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Boolean Searching

The AND operator narrows your search. Ordering "a burger and fries" gets you both, so using AND between keywords returns results with both or all of your keywords.

The OR operator expands your search. Ordering "a Pepsi(TM) or a Coke(TM)" gets you a brown soda with cola flavoring, so using  OR returns results with either of your keywords.

The NOT operator excludes something from your search. Ordering a beer but NOT wine will get you a beer. So use NOT to exclude words you don't want to find. For example, you want to search for articles about football but NOT college football.

Example Searches:

Search statements include keywords and the logical, or Boolean operators that connect them. To create a search statement, combine your keywords with AND, OR, and sometimes with NOT to strategically look for your information.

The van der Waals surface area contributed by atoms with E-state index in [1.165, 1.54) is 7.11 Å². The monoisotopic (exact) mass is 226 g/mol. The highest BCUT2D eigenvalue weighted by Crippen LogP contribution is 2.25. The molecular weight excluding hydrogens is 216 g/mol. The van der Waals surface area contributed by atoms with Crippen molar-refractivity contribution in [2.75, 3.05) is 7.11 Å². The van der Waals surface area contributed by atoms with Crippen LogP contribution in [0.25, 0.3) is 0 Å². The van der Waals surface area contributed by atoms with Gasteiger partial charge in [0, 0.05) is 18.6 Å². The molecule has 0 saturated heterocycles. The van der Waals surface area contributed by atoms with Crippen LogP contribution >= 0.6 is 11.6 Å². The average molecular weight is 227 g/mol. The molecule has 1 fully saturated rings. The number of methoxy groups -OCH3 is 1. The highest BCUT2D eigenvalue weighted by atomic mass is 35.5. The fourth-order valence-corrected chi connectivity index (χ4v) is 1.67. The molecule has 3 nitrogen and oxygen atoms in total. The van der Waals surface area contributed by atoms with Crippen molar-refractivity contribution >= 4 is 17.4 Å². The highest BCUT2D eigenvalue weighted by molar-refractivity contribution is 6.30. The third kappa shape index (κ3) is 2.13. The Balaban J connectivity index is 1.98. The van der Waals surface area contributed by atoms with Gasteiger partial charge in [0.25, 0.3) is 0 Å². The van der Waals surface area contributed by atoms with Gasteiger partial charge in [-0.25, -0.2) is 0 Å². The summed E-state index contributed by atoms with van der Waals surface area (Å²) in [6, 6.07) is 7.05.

• ("Hot dog" OR Hamburger) AND Fries AND Cola
  • Cheese AND Tomato NOT Onions


  1. Google recognizes a space as AND. For example, hot dog is searched as hot AND dog.
  2. Use the OR between synonyms or closely-related words (and isolate these words in parentheses or in a separate search box).
  3. Use NOT to declutter your results if you need to exclude something. In Google use a dash before the term you wish to exclude: jaguars -cars.
  4. Put phrase you want to search in quotation marks, e.g. "hot dog."